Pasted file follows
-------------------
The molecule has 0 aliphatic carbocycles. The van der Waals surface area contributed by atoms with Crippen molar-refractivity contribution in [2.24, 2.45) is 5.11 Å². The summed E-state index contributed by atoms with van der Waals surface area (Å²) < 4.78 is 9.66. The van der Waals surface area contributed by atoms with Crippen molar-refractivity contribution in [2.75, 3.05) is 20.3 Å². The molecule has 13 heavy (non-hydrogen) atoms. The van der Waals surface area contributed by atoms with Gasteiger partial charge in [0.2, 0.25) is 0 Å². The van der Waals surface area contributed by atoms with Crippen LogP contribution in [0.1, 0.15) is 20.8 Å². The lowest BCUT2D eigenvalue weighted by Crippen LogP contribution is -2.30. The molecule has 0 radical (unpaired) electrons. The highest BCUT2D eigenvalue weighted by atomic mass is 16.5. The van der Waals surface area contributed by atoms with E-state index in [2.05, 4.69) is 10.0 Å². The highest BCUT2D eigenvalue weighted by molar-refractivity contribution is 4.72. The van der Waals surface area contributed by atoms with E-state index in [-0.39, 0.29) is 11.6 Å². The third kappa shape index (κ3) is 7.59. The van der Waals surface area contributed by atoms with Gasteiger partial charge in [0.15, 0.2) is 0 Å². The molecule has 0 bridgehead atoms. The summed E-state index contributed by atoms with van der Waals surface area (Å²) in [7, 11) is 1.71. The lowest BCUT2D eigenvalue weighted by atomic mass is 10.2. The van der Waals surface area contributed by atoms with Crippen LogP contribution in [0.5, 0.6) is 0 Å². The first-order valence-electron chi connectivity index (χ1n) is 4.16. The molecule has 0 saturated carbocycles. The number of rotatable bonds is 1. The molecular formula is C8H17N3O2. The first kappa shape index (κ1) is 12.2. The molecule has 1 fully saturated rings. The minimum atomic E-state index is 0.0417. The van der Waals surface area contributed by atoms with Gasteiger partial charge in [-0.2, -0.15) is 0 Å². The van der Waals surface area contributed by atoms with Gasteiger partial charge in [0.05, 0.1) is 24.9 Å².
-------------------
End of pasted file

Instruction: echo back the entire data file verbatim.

The molecule has 0 aliphatic carbocycles. The van der Waals surface area contributed by atoms with Crippen molar-refractivity contribution in [2.24, 2.45) is 5.11 Å². The summed E-state index contributed by atoms with van der Waals surface area (Å²) < 4.78 is 9.66. The van der Waals surface area contributed by atoms with Crippen molar-refractivity contribution in [2.75, 3.05) is 20.3 Å². The molecule has 13 heavy (non-hydrogen) atoms. The van der Waals surface area contributed by atoms with Gasteiger partial charge in [0.2, 0.25) is 0 Å². The van der Waals surface area contributed by atoms with Crippen LogP contribution in [0.1, 0.15) is 20.8 Å². The lowest BCUT2D eigenvalue weighted by Crippen LogP contribution is -2.30. The molecule has 0 radical (unpaired) electrons. The highest BCUT2D eigenvalue weighted by atomic mass is 16.5. The van der Waals surface area contributed by atoms with E-state index in [2.05, 4.69) is 10.0 Å². The highest BCUT2D eigenvalue weighted by molar-refractivity contribution is 4.72. The van der Waals surface area contributed by atoms with E-state index in [-0.39, 0.29) is 11.6 Å². The third kappa shape index (κ3) is 7.59. The van der Waals surface area contributed by atoms with Gasteiger partial charge in [0.15, 0.2) is 0 Å². The molecule has 0 bridgehead atoms. The summed E-state index contributed by atoms with van der Waals surface area (Å²) in [7, 11) is 1.71. The lowest BCUT2D eigenvalue weighted by atomic mass is 10.2. The van der Waals surface area contributed by atoms with Crippen LogP contribution in [0.5, 0.6) is 0 Å². The first-order valence-electron chi connectivity index (χ1n) is 4.16. The molecule has 0 saturated carbocycles. The number of rotatable bonds is 1. The molecular formula is C8H17N3O2. The first kappa shape index (κ1) is 12.2. The molecule has 1 fully saturated rings. The minimum atomic E-state index is 0.0417. The van der Waals surface area contributed by atoms with Gasteiger partial charge in [-0.2, -0.15) is 0 Å². The van der Waals surface area contributed by atoms with Gasteiger partial charge in [0.05, 0.1) is 24.9 Å².